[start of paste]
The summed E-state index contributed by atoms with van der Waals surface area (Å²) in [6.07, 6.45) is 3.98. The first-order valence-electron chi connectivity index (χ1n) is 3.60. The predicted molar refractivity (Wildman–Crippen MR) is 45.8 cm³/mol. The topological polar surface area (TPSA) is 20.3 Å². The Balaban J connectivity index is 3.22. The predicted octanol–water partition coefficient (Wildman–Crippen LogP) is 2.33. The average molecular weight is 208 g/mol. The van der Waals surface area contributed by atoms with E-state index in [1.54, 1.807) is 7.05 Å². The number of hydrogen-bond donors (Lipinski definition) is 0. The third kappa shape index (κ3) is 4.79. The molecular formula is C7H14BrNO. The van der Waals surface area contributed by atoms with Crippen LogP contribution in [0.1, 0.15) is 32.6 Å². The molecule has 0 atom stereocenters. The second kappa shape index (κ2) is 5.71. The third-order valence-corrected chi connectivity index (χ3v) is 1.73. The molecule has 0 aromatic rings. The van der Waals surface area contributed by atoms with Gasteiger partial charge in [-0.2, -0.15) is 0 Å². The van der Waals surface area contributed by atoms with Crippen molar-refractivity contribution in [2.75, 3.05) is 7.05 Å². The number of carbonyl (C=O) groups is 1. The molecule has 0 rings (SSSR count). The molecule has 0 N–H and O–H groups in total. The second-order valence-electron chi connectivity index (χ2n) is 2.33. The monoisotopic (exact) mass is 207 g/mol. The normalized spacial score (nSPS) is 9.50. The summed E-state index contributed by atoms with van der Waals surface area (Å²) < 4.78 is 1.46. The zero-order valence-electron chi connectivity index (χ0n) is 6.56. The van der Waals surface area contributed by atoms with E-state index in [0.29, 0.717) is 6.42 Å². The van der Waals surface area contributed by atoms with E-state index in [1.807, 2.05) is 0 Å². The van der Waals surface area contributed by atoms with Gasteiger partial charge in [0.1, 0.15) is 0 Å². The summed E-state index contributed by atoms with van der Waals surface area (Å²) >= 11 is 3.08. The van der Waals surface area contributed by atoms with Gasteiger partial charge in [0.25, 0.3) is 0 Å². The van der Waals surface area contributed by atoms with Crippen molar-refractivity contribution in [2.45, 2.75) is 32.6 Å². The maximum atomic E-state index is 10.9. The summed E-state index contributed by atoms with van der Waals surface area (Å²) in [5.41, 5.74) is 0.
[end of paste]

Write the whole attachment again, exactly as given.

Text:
The summed E-state index contributed by atoms with van der Waals surface area (Å²) in [6.07, 6.45) is 3.98. The first-order valence-electron chi connectivity index (χ1n) is 3.60. The predicted molar refractivity (Wildman–Crippen MR) is 45.8 cm³/mol. The topological polar surface area (TPSA) is 20.3 Å². The Balaban J connectivity index is 3.22. The predicted octanol–water partition coefficient (Wildman–Crippen LogP) is 2.33. The average molecular weight is 208 g/mol. The van der Waals surface area contributed by atoms with E-state index in [1.54, 1.807) is 7.05 Å². The number of hydrogen-bond donors (Lipinski definition) is 0. The third kappa shape index (κ3) is 4.79. The molecular formula is C7H14BrNO. The van der Waals surface area contributed by atoms with Crippen LogP contribution in [0.1, 0.15) is 32.6 Å². The molecule has 0 atom stereocenters. The second kappa shape index (κ2) is 5.71. The third-order valence-corrected chi connectivity index (χ3v) is 1.73. The molecule has 0 aromatic rings. The van der Waals surface area contributed by atoms with Gasteiger partial charge in [-0.2, -0.15) is 0 Å². The van der Waals surface area contributed by atoms with Crippen molar-refractivity contribution in [2.75, 3.05) is 7.05 Å². The number of carbonyl (C=O) groups is 1. The molecule has 0 rings (SSSR count). The molecule has 0 N–H and O–H groups in total. The second-order valence-electron chi connectivity index (χ2n) is 2.33. The monoisotopic (exact) mass is 207 g/mol. The normalized spacial score (nSPS) is 9.50. The summed E-state index contributed by atoms with van der Waals surface area (Å²) < 4.78 is 1.46. The zero-order valence-electron chi connectivity index (χ0n) is 6.56. The van der Waals surface area contributed by atoms with E-state index in [0.29, 0.717) is 6.42 Å². The van der Waals surface area contributed by atoms with E-state index in [1.807, 2.05) is 0 Å². The van der Waals surface area contributed by atoms with Gasteiger partial charge in [0.1, 0.15) is 0 Å². The summed E-state index contributed by atoms with van der Waals surface area (Å²) >= 11 is 3.08. The van der Waals surface area contributed by atoms with Gasteiger partial charge in [0.25, 0.3) is 0 Å². The van der Waals surface area contributed by atoms with Crippen molar-refractivity contribution in [2.45, 2.75) is 32.6 Å². The maximum atomic E-state index is 10.9. The summed E-state index contributed by atoms with van der Waals surface area (Å²) in [5.41, 5.74) is 0.